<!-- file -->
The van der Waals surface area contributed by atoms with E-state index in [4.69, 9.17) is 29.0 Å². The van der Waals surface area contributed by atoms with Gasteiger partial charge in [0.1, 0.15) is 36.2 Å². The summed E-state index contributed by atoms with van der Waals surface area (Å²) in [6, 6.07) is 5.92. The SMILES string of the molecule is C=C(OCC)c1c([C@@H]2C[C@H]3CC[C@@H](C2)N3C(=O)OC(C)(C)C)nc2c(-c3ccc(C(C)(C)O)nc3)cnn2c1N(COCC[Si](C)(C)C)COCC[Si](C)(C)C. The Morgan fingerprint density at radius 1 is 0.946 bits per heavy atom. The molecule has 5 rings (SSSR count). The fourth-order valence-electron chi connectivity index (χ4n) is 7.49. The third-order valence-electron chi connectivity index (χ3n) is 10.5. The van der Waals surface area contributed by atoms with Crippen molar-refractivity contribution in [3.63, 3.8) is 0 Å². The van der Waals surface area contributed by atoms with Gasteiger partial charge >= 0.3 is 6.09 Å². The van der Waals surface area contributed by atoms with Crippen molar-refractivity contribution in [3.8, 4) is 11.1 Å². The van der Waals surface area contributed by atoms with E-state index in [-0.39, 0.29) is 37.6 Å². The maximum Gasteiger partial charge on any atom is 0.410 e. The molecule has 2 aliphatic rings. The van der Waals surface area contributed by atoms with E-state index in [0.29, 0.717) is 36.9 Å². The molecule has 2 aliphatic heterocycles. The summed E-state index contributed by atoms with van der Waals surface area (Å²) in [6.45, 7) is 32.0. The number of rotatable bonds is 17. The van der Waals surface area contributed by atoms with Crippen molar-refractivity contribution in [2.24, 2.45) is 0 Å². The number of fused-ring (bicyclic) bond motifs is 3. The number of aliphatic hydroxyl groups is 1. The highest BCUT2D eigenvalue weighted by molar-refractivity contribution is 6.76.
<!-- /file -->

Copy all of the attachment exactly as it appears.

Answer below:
The van der Waals surface area contributed by atoms with E-state index in [4.69, 9.17) is 29.0 Å². The van der Waals surface area contributed by atoms with Gasteiger partial charge in [0.1, 0.15) is 36.2 Å². The summed E-state index contributed by atoms with van der Waals surface area (Å²) in [6, 6.07) is 5.92. The SMILES string of the molecule is C=C(OCC)c1c([C@@H]2C[C@H]3CC[C@@H](C2)N3C(=O)OC(C)(C)C)nc2c(-c3ccc(C(C)(C)O)nc3)cnn2c1N(COCC[Si](C)(C)C)COCC[Si](C)(C)C. The Morgan fingerprint density at radius 1 is 0.946 bits per heavy atom. The molecule has 5 rings (SSSR count). The fourth-order valence-electron chi connectivity index (χ4n) is 7.49. The third-order valence-electron chi connectivity index (χ3n) is 10.5. The van der Waals surface area contributed by atoms with Crippen molar-refractivity contribution in [3.63, 3.8) is 0 Å². The van der Waals surface area contributed by atoms with Gasteiger partial charge >= 0.3 is 6.09 Å². The van der Waals surface area contributed by atoms with Crippen molar-refractivity contribution in [3.8, 4) is 11.1 Å². The van der Waals surface area contributed by atoms with E-state index in [-0.39, 0.29) is 37.6 Å². The maximum Gasteiger partial charge on any atom is 0.410 e. The molecule has 2 aliphatic rings. The van der Waals surface area contributed by atoms with E-state index in [0.29, 0.717) is 36.9 Å². The molecule has 2 aliphatic heterocycles. The summed E-state index contributed by atoms with van der Waals surface area (Å²) in [6.45, 7) is 32.0. The number of rotatable bonds is 17. The van der Waals surface area contributed by atoms with Crippen molar-refractivity contribution in [2.24, 2.45) is 0 Å². The number of fused-ring (bicyclic) bond motifs is 3. The number of aliphatic hydroxyl groups is 1. The highest BCUT2D eigenvalue weighted by molar-refractivity contribution is 6.76.